Historically, I have been one of the last people to ask for help. I think I can do it all and that I have no need for help. It seems to take collapsing from exhaustion and my irritability level reaching neck-snapping potential before I realize that I can’t do it all. (Even though my husband has gently suggested that I may need help- from a safe distance across the room- more than once at this point.)
Part of this is that I am very hard headed. Part of it is that I want to portray that illusion that I CAN do it all; that I am actually a Wonder Woman underneath it all. Part of it is societal and part of it is how I was raised. But, the truth is, I can’t do it all. And really, I don’t even want to anymore. I have begun to realize that when I ask for help, I am actually stronger for doing so.
One of the things I hear frequently from patients when they first start the program where I work is that they feel weak for having to ask for help. They feel like they should be able to handle things on their own and they shouldn’t need help from anyone else.
My response, “Says who?!”
Somewhere along the line, we have supported the belief that unless you can do everything, perfectly, and without help, then you are weak. How this expectation began, I have no idea. But, it is serving no one.
No one can do it all. Everyone has those things that they excel at and those things that they need help with. And that’s ok. Actually, it’s really great that others can fill in the gaps where we may need it. Asking for help doesn’t mean that we are weak. It means that we are wise enough to recognize the opportunity for growth. It means that we are open to learning. It means that we recognize that others may have gifts or talents or knowledge where we do not. Asking for help is, in itself, an act of strength.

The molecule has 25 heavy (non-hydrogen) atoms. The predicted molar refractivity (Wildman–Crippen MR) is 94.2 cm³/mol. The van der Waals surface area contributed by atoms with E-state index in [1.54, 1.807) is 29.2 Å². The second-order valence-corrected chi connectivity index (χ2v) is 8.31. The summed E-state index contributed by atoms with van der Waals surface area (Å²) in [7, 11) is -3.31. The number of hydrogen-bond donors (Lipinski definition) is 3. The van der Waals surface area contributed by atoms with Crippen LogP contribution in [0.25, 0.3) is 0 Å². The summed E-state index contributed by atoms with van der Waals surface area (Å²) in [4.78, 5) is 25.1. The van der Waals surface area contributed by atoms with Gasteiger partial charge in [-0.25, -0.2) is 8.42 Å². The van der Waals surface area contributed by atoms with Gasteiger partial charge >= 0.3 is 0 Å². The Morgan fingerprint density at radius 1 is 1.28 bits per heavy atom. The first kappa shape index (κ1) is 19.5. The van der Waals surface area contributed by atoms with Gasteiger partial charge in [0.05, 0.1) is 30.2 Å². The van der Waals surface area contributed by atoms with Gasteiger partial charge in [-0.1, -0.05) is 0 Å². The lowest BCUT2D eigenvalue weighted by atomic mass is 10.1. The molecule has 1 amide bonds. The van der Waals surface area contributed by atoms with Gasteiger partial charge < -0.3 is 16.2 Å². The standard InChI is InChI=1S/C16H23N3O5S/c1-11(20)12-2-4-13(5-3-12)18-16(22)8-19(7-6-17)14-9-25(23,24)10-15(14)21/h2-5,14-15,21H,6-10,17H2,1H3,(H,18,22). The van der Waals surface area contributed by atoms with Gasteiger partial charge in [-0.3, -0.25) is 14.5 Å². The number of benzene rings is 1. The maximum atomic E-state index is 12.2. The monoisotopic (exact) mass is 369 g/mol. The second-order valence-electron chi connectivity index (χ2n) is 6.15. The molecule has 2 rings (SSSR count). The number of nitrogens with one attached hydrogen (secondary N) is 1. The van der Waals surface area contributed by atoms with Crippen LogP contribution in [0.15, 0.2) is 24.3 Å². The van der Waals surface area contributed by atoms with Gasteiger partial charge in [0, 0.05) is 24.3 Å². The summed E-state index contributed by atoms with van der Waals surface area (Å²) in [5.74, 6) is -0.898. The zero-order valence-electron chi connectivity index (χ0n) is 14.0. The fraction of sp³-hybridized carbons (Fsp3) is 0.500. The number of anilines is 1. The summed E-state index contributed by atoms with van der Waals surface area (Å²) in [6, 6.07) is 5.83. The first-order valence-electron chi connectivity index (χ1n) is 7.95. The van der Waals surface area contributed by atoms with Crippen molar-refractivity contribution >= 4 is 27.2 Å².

But don’t ask your ego if that is true because chances are, your ego will tell you that you are weak and stupid and a failure for needing help. And you can tell your ego, “Thanks for your input, your opinion will be considered with all available information as I move forward with my decision.” (That should shut him up for a little while.)
Listening to the ego’s view of needing help is what makes asking for it so difficult. The ego uses fear tactics and statements like ‘What might people think?’ and ‘They are going to know that I can’t do it myself’ and ‘If I weren’t such a failure, I wouldn’t need help’.
The ego is afraid of change because that means you may not listen to what the ego has to say anymore. You may no longer require his services. And if you don’t ask for help, you will stay stuck where you are and nothing will change. That is the easy way out.
If asking for help were an act of weakness, it would keep us stuck and promote no change and it would be effortless. But asking for help takes effort- sometimes a lot of hard work- and that requires strength. Ergo, asking for help is by definition an act of strength.
Be proud to ask for help when you need it. It means that you are inviting in the possibility for change. It means that you are opening yourself to grow into the next best version of yourself. And it means that you are not responsible for doing EVERYTHING without the help of others.
I will keep working on it if you will. We will try together.